Today, Paso Robles is a bustling city of 29,950 residents in the heart of a wine country with more than 200 wineries and more than 26,000 vineyard acres. Hot springs spa treatments are still available at the Paso Robles Inn and River Oaks Hot Springs Spa, and City Park remains the heart of our community.
Pioneer Day was established in 1931 and it still the largest community event of the year.
While Paso Robles is today brimming with new ideas, fresh flavors and progressive tastes, you can always count on us to keep it real.
Hot sulfur springs still flow through Paso Robles and are open to the public in three locations: River Oaks Hot Springs Spa, Franklin Hot Springs and in select guest rooms at the Paso Robles Inn.
Marilyn Monroe and Joe DiMaggio spent the first night of their honeymoon at the Clifton motel on the south side of Paso Robles in 1954. They were married in San Francisco and were en route to Palm Springs. While no longer a motel, the building is still on the corner of 1st and Spring streets.
Drury James, the uncle of the outlaw Jesse James, was one of the city’s original architects who built the original Hotel El Paso de Robles. He also gave the town a two-block city park and envisioned a planned spa community, heavily publicizing the area as a hot springs tourist attraction.
Beginning in 1914 and for 25 years thereafter, the piano virtuoso and Polish statesman Ignacy Paderewski visited Paso Robles as a place of respite between his concert tours and other responsibilities. He purchased 2,000 acres and planted Petite Sirah and Zinfandel on his Rancho San Ignacio vineyard in the Adelaide area. With his performances at the Paso Robles Inn, he became a fixture amid a glittering scene, which entertained the likes of Jack Dempsey, President Theodore Roosevelt, Phoebe Apperson Hearst, Douglas Fairbanks, Boris Karloff, Bob Hope and Clark Gable.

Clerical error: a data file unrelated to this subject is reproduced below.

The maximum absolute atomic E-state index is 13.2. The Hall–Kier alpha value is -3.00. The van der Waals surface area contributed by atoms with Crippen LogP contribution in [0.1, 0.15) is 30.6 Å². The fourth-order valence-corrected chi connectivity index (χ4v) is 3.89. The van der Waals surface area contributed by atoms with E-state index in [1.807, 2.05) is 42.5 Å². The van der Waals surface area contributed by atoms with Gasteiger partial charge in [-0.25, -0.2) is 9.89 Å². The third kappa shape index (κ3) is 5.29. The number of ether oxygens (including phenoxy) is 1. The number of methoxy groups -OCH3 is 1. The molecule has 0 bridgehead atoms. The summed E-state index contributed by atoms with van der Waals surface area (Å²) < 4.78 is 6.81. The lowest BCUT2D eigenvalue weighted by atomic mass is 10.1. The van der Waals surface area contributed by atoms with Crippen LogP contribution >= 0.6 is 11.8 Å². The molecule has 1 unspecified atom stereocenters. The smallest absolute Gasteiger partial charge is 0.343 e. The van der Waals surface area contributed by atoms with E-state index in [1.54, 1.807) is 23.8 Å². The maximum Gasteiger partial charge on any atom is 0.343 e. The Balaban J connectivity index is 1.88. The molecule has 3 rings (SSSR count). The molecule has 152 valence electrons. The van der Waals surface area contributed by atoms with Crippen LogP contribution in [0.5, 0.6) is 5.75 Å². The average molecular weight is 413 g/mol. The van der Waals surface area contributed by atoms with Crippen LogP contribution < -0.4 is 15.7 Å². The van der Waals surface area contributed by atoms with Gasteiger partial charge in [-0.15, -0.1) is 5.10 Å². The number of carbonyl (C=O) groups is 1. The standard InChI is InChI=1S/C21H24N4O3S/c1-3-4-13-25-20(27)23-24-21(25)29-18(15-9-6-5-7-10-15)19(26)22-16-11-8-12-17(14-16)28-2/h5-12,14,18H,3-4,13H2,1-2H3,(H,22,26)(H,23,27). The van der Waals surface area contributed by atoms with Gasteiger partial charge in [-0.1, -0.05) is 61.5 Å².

Once known as the “Almond City,” Paso Robles possessed the world’s largest concentration of almond orchards until the Central Valley gained access to plentiful irrigation.
As the health benefits of olive oil become more well-known, Paso Robles is becoming a mecca for all things olive-related. You can tour an olive processing facility and take your pick of a number of olive oil tasting rooms. And at We Olive's flagship store in downtwon Paso Robles, you can taste samples of dozens of local olive oils in one place.
The California Mid-State Fair draws more than 400,000 attendees annually to the Paso Robles Event Center. Known for showcasing big-name bands and artists such as Aerosmith, Tim McGraw, Rod Stewart, Alan Jackson and Fergie, the fair has been in existence since 1946.
From 1924 to 1934, the Pittsburgh Pirates were headquartered at Hotel El Paso de Robles during their spring training. The ballpark they used in downtown Paso Robles had been previously used by the Chicago White Sox.
The “Templeton Gap,” a notch in the coastal Santa Lucia mountain range, allows marine air to cascade inland and across the Paso Robles wine country—a cooling influence that fosters quality and complexity in the local wines. Temperature swings of 50 degrees within a 24-hour period are not uncommon during the late summer months.